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UF’s supercomputer ranks first in the U.S. for energy efficiency

The HiPerGator AI supercomputer ranked No. 22 overall worldwide.
The HiPerGator AI supercomputer ranked second among supercomputers in higher education in the U.S. and third worldwide.
The HiPerGator AI supercomputer ranked second among supercomputers in higher education in the U.S. and third worldwide. [ University of Florida ]
Published Jul. 2

The University of Florida’s new HiPerGator AI supercomputer is cranking out top rankings.

Top500, which ranks high-power computing systems, ranked the computer most energy-efficient in the country and second worldwide on its Green500 list. It also ranked it No. 22 among most-powerful supercomputers worldwide, putting it second among supercomputers belonging to universities nationwide, and third in higher education overall.

The computer was the result of a $70 million partnership the university announced last year with California-based company NVIDIA to invest in artificial intelligence. In addition, UF received $20 million from the state to hire 100 new artificial intelligence faculty across disciplines and said it would incorporate AI into every field of study.

So far, the university has hired 30 faculty. It has also developed about 30 new courses, provost Joseph Glover said. Business freshmen, for example, now take a required course in business analytics and artificial intelligence.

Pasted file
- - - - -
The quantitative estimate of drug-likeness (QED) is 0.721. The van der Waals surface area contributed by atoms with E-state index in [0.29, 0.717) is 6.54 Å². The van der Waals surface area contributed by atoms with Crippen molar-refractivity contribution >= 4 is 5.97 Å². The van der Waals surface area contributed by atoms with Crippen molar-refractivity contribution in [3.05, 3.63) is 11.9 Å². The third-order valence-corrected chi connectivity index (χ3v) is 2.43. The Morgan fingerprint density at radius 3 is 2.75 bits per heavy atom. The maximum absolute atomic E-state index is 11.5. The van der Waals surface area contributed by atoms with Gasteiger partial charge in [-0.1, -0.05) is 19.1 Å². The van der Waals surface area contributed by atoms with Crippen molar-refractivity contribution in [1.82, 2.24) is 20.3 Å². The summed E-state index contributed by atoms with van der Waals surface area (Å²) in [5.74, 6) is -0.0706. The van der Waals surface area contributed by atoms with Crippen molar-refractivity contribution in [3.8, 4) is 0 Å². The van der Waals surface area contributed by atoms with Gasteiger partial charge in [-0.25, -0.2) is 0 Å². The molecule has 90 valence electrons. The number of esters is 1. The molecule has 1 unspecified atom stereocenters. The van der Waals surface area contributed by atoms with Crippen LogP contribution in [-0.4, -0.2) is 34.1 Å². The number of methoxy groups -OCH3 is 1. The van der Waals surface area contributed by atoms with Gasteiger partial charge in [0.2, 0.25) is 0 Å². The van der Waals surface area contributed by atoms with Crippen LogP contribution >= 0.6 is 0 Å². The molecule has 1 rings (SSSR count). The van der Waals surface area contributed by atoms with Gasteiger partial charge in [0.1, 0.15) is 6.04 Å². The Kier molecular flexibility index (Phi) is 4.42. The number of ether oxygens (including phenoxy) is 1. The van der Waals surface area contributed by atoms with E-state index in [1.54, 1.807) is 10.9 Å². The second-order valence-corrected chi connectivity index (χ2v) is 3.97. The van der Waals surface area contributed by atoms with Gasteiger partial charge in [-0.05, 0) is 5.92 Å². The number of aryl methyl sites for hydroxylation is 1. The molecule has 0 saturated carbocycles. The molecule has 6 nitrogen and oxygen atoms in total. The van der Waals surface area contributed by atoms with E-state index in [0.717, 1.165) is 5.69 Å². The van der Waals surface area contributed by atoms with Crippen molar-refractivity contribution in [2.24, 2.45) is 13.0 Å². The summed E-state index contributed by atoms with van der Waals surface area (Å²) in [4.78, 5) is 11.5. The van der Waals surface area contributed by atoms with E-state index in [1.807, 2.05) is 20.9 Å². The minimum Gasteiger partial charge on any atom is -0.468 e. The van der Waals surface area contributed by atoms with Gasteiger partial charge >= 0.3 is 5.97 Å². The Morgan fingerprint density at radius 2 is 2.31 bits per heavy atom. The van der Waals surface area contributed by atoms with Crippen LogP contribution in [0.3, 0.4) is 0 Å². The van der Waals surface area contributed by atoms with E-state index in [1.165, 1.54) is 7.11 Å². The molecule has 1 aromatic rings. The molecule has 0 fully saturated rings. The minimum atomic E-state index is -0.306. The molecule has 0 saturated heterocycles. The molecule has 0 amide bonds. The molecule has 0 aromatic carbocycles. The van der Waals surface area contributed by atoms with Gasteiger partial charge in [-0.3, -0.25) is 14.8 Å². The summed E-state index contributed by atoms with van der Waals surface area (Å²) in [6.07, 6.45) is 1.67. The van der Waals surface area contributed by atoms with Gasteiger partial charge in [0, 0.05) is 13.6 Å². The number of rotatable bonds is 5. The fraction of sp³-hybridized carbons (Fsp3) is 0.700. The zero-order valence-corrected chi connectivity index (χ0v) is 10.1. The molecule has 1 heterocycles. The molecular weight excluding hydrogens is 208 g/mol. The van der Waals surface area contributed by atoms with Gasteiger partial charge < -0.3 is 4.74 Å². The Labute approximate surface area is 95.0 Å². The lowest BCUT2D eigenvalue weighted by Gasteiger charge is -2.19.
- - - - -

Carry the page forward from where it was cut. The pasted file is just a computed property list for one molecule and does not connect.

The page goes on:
Related: RELATED: UF students, get used to this topic: artificial intelligence

In the fall, the high-powered computer will be open to universities across the state university system and some across the country who have expressed interest.

UF Vice President and Chief Information Officer Elias Eldayrie said the university plans to continue finding new applications for artificial intelligence.

“The ranking is interesting but what we believe is more important is the impact the technology will make. The machine is important, but that’s not the only thing,” he said. “The machine will lead the way.”

The computer has been running since January and the first large-scale project was announced in April. UF Health researchers created GatorTron, a language processing model that analyzed billions of words of medical health records over 10 years to de-identify personal information and seek out trends.

Other uses, Glover said, include using artificial intelligence to train a robot to pick strawberries from fields, selecting the ripe ones and leaving behind others.

“(The U.S. is) not creating a trained AI workforce for the 21st century,” he said. “Our competitor nations, like China, are doing that. So there’s great concern in Washington that the nation needs to figure out some way of training up its next generation of workforce in AI and data science skills. ...Within a couple of years, we’re going to be turning out thousands of students with AI competence.”

Soon, he said, artificial intelligence will be as ubiquitous as personal computers.

“Everyone’s quite excited about it,” Glover said. “Everyone understands that artificial intelligence and data science will be very important in our students’ future.”